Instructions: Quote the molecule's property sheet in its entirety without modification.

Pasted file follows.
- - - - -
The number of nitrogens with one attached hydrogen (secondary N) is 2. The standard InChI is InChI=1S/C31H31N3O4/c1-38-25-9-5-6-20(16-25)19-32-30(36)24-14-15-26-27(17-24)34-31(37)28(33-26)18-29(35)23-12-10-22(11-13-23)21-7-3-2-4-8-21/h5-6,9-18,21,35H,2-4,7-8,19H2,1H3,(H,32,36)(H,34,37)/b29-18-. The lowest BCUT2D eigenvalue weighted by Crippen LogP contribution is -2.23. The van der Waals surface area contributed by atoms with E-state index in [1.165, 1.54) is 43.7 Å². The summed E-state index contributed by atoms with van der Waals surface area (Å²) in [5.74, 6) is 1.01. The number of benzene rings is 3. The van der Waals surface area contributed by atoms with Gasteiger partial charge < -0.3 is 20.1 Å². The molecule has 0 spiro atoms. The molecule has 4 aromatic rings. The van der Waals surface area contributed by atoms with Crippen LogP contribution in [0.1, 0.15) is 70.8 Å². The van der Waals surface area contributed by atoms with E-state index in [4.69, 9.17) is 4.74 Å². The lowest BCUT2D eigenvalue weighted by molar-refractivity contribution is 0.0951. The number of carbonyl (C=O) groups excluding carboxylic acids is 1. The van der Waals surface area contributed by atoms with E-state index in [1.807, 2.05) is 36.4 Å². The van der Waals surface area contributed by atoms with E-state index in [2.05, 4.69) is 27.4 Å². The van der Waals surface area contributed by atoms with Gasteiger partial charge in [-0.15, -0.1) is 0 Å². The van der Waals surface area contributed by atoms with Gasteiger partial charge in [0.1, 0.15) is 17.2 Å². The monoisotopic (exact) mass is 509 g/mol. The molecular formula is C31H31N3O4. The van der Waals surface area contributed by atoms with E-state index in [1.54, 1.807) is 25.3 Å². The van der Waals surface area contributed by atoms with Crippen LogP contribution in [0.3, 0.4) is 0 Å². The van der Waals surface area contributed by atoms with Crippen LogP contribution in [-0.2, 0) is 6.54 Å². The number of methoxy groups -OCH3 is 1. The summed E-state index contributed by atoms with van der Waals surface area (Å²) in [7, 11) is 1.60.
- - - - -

The number of nitrogens with one attached hydrogen (secondary N) is 2. The standard InChI is InChI=1S/C31H31N3O4/c1-38-25-9-5-6-20(16-25)19-32-30(36)24-14-15-26-27(17-24)34-31(37)28(33-26)18-29(35)23-12-10-22(11-13-23)21-7-3-2-4-8-21/h5-6,9-18,21,35H,2-4,7-8,19H2,1H3,(H,32,36)(H,34,37)/b29-18-. The lowest BCUT2D eigenvalue weighted by Crippen LogP contribution is -2.23. The van der Waals surface area contributed by atoms with E-state index in [1.165, 1.54) is 43.7 Å². The summed E-state index contributed by atoms with van der Waals surface area (Å²) in [5.74, 6) is 1.01. The number of benzene rings is 3. The van der Waals surface area contributed by atoms with Gasteiger partial charge < -0.3 is 20.1 Å². The molecule has 0 spiro atoms. The molecule has 4 aromatic rings. The van der Waals surface area contributed by atoms with Crippen LogP contribution in [0.1, 0.15) is 70.8 Å². The van der Waals surface area contributed by atoms with E-state index in [4.69, 9.17) is 4.74 Å². The lowest BCUT2D eigenvalue weighted by molar-refractivity contribution is 0.0951. The number of carbonyl (C=O) groups excluding carboxylic acids is 1. The van der Waals surface area contributed by atoms with E-state index in [1.807, 2.05) is 36.4 Å². The van der Waals surface area contributed by atoms with E-state index in [2.05, 4.69) is 27.4 Å². The van der Waals surface area contributed by atoms with Gasteiger partial charge in [-0.15, -0.1) is 0 Å². The van der Waals surface area contributed by atoms with Gasteiger partial charge in [0.1, 0.15) is 17.2 Å². The monoisotopic (exact) mass is 509 g/mol. The molecular formula is C31H31N3O4. The van der Waals surface area contributed by atoms with E-state index in [1.54, 1.807) is 25.3 Å². The van der Waals surface area contributed by atoms with Crippen LogP contribution in [0.3, 0.4) is 0 Å². The van der Waals surface area contributed by atoms with Crippen LogP contribution in [-0.2, 0) is 6.54 Å². The number of methoxy groups -OCH3 is 1. The summed E-state index contributed by atoms with van der Waals surface area (Å²) in [7, 11) is 1.60.